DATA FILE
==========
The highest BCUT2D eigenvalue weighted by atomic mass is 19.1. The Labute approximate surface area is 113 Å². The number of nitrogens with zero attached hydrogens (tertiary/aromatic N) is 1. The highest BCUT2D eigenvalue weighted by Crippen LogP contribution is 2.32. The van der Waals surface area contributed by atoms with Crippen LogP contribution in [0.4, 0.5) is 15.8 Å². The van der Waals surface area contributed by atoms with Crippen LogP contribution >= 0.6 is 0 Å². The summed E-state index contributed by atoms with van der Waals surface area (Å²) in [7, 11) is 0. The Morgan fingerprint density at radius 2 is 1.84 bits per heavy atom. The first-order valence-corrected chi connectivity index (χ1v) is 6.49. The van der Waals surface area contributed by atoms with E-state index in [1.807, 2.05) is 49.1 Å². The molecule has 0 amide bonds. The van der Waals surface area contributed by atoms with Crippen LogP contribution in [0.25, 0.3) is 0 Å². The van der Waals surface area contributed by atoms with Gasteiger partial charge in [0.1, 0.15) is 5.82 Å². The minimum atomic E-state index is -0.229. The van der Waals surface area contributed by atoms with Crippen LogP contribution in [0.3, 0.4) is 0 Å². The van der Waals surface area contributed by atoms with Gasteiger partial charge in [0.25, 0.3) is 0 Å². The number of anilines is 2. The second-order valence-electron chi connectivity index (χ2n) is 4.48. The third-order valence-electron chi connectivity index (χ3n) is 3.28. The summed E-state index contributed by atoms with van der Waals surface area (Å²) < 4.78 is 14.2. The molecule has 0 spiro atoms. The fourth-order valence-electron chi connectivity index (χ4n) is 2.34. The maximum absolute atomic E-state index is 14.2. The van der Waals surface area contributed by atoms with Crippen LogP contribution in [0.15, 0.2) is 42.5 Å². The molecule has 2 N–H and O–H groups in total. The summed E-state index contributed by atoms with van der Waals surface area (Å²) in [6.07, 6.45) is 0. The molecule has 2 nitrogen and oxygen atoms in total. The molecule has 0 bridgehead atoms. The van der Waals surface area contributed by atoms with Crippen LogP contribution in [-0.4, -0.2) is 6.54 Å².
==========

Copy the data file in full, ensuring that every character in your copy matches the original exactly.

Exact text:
The highest BCUT2D eigenvalue weighted by atomic mass is 19.1. The Labute approximate surface area is 113 Å². The number of nitrogens with zero attached hydrogens (tertiary/aromatic N) is 1. The highest BCUT2D eigenvalue weighted by Crippen LogP contribution is 2.32. The van der Waals surface area contributed by atoms with Crippen LogP contribution in [0.4, 0.5) is 15.8 Å². The van der Waals surface area contributed by atoms with Crippen LogP contribution >= 0.6 is 0 Å². The summed E-state index contributed by atoms with van der Waals surface area (Å²) in [7, 11) is 0. The Morgan fingerprint density at radius 2 is 1.84 bits per heavy atom. The first-order valence-corrected chi connectivity index (χ1v) is 6.49. The van der Waals surface area contributed by atoms with E-state index in [1.807, 2.05) is 49.1 Å². The molecule has 0 amide bonds. The van der Waals surface area contributed by atoms with Crippen LogP contribution in [0.25, 0.3) is 0 Å². The van der Waals surface area contributed by atoms with Gasteiger partial charge in [0.1, 0.15) is 5.82 Å². The minimum atomic E-state index is -0.229. The van der Waals surface area contributed by atoms with Crippen LogP contribution in [0.3, 0.4) is 0 Å². The van der Waals surface area contributed by atoms with Gasteiger partial charge in [0.25, 0.3) is 0 Å². The number of anilines is 2. The second-order valence-electron chi connectivity index (χ2n) is 4.48. The third-order valence-electron chi connectivity index (χ3n) is 3.28. The summed E-state index contributed by atoms with van der Waals surface area (Å²) < 4.78 is 14.2. The molecule has 0 spiro atoms. The fourth-order valence-electron chi connectivity index (χ4n) is 2.34. The maximum absolute atomic E-state index is 14.2. The van der Waals surface area contributed by atoms with Crippen LogP contribution in [0.15, 0.2) is 42.5 Å². The molecule has 2 N–H and O–H groups in total. The summed E-state index contributed by atoms with van der Waals surface area (Å²) in [6.07, 6.45) is 0. The molecule has 2 nitrogen and oxygen atoms in total. The molecule has 0 bridgehead atoms. The van der Waals surface area contributed by atoms with Crippen LogP contribution in [-0.4, -0.2) is 6.54 Å².